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Trump says he’ll veto defense bill unless Section 230, shielding big tech from liability, is terminated

President Trump has thrown down the gauntlet over Section 230 of the 1996 Communications Decency Act, which critics say unfairly shields social media platforms from liability over items posted on their platforms. It also allegedly protects censorship by big tech. The president tweeted that he will veto the $740 billion National Defense Authorization Act unless Congress repeals the law.

Many believe that social media behemoths such as Twitter and Facebook should no longer be protected as a neutral platform when they operate more like a publisher… deciding what content is permissible on their networks. Individuals can and have been banned for opinions stated on social media and many times no reason is ever given for removing someone from one of these platforms. Most instances appear politically biased in nature.


The cries against censorship by big tech companies seemed to reach a crescendo during the Hunter Biden scandal in the weeks prior to the presidential election.

The New York Post broke a massive story concerning obtained emails from Hunter Biden that linked his father, presumptive President-elect Joe Biden, to his shady Ukraine business dealings.

Republican Sens. Ted Cruz, Lindsey Graham, and Josh Hawley all called on the heads of Twitter and Facebook at the time to testify. They were grilled incessantly but managed to not really say, admit, or explain any of their behavior.

“This is election interference and we’re 19 days out from an election,” Cruz (R-TX) said. “It has no precedent in the history of democracy. The Senate Judiciary Committee wants to know what the hell is going on.”

President Trump is refusing to concede the 2020 presidential election and his legal team is investigating allegations of widespread voter fraud. He has locked horns repeatedly with these companies, despite attracting 88 million followers on his Twitter account.

“Section 230, which is a liability shielding gift from the U.S. to “Big Tech” (the only companies in America that have it—corporate welfare!), is a serious threat to our National Security & Election Integrity. Our Country can never be safe & secure if we allow it to stand,” Trump tweeted. “Therefore, if the very dangerous & unfair Section 230 is not completely terminated as part of the National Defense Authorization Act (NDAA), I will be forced to unequivocally VETO the Bill when sent to the very beautiful Resolute desk. Take back America NOW. Thank you!”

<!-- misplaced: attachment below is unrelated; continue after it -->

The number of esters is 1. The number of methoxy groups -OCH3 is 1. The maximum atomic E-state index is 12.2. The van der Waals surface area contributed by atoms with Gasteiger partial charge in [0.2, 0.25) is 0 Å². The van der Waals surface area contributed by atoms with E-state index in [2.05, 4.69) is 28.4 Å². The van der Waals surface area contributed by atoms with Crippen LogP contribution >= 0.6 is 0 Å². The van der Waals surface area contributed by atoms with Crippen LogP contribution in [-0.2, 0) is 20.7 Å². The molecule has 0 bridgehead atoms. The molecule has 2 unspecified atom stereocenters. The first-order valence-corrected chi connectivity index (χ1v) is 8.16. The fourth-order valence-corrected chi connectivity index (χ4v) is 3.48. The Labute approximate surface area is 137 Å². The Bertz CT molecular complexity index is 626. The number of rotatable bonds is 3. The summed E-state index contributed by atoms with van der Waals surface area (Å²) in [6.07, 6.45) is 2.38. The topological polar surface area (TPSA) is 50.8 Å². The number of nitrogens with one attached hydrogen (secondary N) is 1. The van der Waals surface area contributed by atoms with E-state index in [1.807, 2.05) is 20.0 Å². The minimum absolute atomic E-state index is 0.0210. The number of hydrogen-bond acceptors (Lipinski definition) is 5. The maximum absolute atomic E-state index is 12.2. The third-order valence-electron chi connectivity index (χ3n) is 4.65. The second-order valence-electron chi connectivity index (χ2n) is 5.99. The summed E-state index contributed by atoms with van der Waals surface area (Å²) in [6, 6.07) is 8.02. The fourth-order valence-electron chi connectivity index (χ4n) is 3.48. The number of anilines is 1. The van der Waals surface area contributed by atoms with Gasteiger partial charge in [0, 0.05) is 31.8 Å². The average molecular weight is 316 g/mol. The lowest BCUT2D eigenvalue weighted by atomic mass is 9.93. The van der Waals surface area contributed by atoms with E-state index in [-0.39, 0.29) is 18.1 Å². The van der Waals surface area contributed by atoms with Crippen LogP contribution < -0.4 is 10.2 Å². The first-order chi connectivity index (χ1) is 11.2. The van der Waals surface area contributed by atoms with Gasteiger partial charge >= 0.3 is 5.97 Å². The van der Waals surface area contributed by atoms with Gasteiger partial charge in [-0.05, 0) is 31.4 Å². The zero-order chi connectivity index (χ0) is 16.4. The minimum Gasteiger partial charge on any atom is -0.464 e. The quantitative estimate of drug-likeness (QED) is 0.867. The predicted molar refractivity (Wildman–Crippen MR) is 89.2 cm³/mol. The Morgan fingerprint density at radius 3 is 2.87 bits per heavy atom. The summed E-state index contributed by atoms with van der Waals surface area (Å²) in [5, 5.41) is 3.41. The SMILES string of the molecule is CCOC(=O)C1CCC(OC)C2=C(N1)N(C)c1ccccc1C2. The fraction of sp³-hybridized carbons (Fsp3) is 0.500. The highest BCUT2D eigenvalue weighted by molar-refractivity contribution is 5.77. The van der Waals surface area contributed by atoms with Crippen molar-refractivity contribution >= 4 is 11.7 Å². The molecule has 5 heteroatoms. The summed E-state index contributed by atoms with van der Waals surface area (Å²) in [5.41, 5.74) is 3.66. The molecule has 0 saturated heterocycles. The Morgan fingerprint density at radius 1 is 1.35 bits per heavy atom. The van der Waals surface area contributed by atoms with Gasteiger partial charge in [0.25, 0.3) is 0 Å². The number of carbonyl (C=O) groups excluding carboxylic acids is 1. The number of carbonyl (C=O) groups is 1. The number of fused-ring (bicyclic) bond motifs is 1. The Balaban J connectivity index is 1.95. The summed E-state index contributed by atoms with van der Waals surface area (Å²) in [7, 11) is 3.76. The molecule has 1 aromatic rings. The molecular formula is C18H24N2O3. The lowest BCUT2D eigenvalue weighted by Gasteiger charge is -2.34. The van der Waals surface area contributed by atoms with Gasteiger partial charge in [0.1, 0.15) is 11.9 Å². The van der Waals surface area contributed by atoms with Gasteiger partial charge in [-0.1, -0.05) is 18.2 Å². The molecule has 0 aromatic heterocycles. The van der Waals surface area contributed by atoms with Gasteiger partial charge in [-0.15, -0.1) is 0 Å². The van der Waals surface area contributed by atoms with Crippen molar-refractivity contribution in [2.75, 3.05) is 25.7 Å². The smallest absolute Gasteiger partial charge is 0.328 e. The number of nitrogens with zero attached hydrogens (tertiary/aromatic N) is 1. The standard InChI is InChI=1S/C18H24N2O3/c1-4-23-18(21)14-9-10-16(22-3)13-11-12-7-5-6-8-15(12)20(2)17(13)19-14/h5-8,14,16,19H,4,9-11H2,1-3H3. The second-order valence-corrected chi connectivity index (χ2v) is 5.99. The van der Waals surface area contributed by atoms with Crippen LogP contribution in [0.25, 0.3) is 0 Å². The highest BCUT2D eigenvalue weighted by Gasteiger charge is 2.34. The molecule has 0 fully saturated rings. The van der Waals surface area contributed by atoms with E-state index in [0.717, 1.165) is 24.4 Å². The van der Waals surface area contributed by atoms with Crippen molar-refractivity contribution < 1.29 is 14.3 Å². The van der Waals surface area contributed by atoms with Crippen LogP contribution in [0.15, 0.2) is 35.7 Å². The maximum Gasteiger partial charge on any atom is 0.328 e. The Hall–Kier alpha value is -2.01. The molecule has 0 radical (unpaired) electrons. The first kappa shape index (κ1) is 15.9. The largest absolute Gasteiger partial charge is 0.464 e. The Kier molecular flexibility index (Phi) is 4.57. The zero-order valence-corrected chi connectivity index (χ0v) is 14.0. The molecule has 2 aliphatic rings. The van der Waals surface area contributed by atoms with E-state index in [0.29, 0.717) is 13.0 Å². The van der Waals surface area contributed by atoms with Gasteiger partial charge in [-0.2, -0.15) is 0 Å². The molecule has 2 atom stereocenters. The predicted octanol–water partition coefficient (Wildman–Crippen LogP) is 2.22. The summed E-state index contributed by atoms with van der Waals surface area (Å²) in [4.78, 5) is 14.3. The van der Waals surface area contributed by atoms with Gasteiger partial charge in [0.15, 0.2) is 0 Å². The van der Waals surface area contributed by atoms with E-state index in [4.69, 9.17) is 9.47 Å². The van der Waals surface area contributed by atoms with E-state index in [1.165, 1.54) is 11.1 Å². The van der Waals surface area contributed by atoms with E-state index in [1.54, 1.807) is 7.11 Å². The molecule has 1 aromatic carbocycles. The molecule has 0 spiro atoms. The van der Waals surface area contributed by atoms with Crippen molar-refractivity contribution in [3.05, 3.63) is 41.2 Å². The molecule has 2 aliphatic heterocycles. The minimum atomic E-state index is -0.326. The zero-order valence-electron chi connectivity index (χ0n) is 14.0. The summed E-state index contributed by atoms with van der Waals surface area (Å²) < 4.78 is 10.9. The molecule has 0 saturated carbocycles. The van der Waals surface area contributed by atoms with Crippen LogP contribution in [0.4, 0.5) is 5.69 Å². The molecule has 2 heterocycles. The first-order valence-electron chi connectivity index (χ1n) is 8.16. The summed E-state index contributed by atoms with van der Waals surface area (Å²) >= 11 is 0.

One senior House staffer called it “a total non-starter” for Democrats. “It’s a f*cking joke,” said the staffer, who spoke anonymously with Politico to discuss private negotiations. “This is a complex debate that has no business as an eleventh-hour airdrop.”

The Internet Association, which includes Facebook, Amazon.com Inc, Alphabet Inc’s Google, and Twitter, blasted Trump.

“Repealing Section 230 is itself a threat to national security. The law empowers online platforms to remove harmful and dangerous content, including terrorist content and misinformation,” the group said.

The Department of Justice sent a letter to Congress in October that advocated for changes to the 25-year-old law that essentially protects these companies from being sued by content posted on their sites. It was addressed to several congressional leaders and stated: “Today’s large online platforms hold tremendous power over the information and views available to the American people. It is therefore critical that they be honest and transparent with users about how they use that power.”

Mark Zuckerberg and Jack Dorsey, the CEOs of Facebook and Twitter, addressed concerns about the law in front of the Senate Commerce Committee in October.

“Section 230 is the most important law protecting internet speech. In removing Section 230, we will remove speech from the Internet,” Dorsey said during his testimony.

Zuckerberg suggested that Congress “updates the law to make sure it is working as intended.”

“One important place to start would be making content moderation systems more transparent,” he stated. “Another would be to separate good actors from bad actors by making sure that companies can’t hide behind section 230 to avoid responsibility for intentionally facilitating illegal activity on their platforms. We are open to working with Congress on these ideas and more,” Zuckerberg said.

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